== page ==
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Don’t Close Your Eyes: Ukrainian Artists Respond to the War
January 17 - February 17
January 17 – Feb 17, 2024
Opening reception Wednesday, January 17, 5-7pm
Curator Tour Saturday, February 10, 12-1pm
Curators: Hanna Melnyczuk and Halyna Andrusenko
Jointly curated by Hanna Melnyczuk, a Ukrainian-American artist, and Halyna Andrusenko, an artist from Kyiv, The Umbrella Arts Center’s iteration of the traveling exhibition, Don’t Close Your Eyes: Ukrainian Artists Respond to the War, features the work of 27 artists from various regions of Ukraine, responding to the invasion of Ukraine, which began February 24, 2022. Expressions of grief, loss, survival, and hope range from surrealism to expressionism, and include drawings, paintings, mixed media, papercuts, lithographs, and a six-minute video, Protected, in which Halyna Andrusenko echoes the wrapping of monuments in Kyiv by wrapping her parents in cloth.
Don’t Close Your Eyes features a broad spectrum of powerful work in response to the war in Ukraine. This work is a testament to the power of the human spirit, and the abilities of artists to synthesize powerful emotions and responses into works that transcend boundaries of time, geography, and space. The Umbrella Arts Center’s exhibition will be the final showing of Don’t Close Your Eyes, which has traveled around Massachusetts including to UMass Lowell and The New Arts Center in Newton and beyond to Madison Arts & Culture Alliance in New Jersey and The Ukrainian Institute of Chicago.
Proceeds from this exhibit will provide support to the exhibiting artists and Ukraine Forward, an organization providing life-saving supplies to the people of Ukraine. To view a PDF catalog of the exhibition, please click here. To inquire about purchasing artwork, please contact Stephanie Marlin-Curiel, Visual Arts Manager at firstname.lastname@example.org.
The exhibition is free and open to the public. Indoor gallery hours are 9AM-9PM daily. The Umbrella is ADA accessible, offers free lot and street parking, and is conveniently located off Route 2 and two blocks from the Fitchburg Line.
A Curator Tour with Hanna Melnyczuk will be held Saturday, February 10, 12-1PM. RSVP to Stephanie Marlin-Curiel at email@example.com
February 24th, Putin’s invasion of Ukraine, changed the trajectory of many lives, including my own. My work has dealt with the theme of my Ukrainian heritage throughout my career. After visiting Ukraine and living there for four months, I felt very close to the people and the world my parents left in 1945. Some of my work reflects the influence of this experience. Most recently, I changed course, from working on large portraits to picture books for children. Writing and illustrating my own books was a new phase in my development as an artist. Then on February 24th came news of the war in Ukraine. In absolute disbelief, I, like most of the world, asked: “How can this be happening in the 21st century?” As the war unfolded, the images in my mind changed from being colorful representations of a child’s world to darker images depicting tanks, missiles, refugees, and a mass grave in Bucha. These images continued to appear and to trouble me. I began a series of drawings based on my feelings about the war. Soon I also began to look for like- minded artists and found many in Ukraine responding to the war with powerful imagery. These images were being shown in Ukraine and some parts of Europe. I had a vision of bringing them to the U.S., so I struck up a partnership with Halyna Andrusenko. With her help, we sought artists whose works resonated for us in terms of the images they were making in response to the horrific violence and destruction that the war was bringing to a peaceful country. Many of the artists we chose were producing small drawings, while others were working on larger pieces. We decided, for practical reasons, to focus on bringing some of these smaller works on paper to the US. We are very eager to share these tragic, powerful and documentary images that address the war in Ukraine. Of course, they can be addressing other wars and acts of violence, as does Picasso’s famous Guernica. Some of the works are universal, others more specific. Each artist brings his or her own vision of this tragedy. —Hanna Melnyczuk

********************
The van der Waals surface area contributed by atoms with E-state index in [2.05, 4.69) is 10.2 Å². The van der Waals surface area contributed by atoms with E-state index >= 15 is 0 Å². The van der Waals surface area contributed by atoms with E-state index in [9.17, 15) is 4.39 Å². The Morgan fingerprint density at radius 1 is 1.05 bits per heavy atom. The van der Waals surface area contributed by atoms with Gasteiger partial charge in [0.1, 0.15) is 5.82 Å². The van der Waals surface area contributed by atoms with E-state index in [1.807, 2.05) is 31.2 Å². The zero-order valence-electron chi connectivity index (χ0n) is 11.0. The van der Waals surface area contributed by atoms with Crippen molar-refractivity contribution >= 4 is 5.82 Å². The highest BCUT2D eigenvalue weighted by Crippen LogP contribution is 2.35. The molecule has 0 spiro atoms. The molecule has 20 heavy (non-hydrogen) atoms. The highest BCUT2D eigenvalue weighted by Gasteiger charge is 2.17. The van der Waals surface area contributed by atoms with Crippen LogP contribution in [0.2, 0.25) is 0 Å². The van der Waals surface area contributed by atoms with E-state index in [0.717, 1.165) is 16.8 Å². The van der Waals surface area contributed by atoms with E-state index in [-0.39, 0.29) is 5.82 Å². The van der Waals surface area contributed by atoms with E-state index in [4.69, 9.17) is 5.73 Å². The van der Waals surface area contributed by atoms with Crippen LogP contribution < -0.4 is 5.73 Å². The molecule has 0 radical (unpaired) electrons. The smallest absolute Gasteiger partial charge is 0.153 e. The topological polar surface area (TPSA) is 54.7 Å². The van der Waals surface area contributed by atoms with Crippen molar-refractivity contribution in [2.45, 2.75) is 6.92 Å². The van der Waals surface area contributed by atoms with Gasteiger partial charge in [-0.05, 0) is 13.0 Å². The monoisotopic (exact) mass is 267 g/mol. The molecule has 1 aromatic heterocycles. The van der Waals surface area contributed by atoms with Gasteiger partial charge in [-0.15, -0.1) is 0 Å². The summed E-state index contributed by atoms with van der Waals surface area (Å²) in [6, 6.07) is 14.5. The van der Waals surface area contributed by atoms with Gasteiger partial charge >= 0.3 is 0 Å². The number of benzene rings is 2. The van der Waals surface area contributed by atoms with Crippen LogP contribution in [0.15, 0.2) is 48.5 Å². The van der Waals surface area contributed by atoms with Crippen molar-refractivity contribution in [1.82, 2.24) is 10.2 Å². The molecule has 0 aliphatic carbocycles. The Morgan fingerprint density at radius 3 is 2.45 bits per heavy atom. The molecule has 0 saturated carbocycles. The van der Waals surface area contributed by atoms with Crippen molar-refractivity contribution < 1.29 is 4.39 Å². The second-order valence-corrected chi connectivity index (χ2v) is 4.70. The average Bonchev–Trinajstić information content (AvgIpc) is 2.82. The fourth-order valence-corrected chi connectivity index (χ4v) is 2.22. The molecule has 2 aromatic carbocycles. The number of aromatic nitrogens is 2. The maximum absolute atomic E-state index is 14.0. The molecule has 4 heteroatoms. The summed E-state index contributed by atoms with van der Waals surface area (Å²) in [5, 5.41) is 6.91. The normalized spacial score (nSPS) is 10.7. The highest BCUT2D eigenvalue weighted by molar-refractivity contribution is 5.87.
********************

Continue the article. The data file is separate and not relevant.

My collaboration with Hanna on this project began with her post on my Instagram, complimenting my work, introducing herself, and asking if I’d be interested in helping organize an exhibit of Ukrainian artists’ work. I felt that, in addition to participating in the show, I could now do something more for Ukraine — expand our reach by including recognized Ukrainian artists also focused on Russia’s war against Ukraine. Artists are stepping up on the cultural front, using visual language to convey our lived experience and to show the world Ukraine’s frightening current realities. The foremost goal of this project is to engage the world’s attention and appeal for help and support for Ukraine. I’m grateful to Hanna, the organizing team, and all participating artists for caring and actively working to realize Don’t Close your Eyes. — Halyna Andrusenko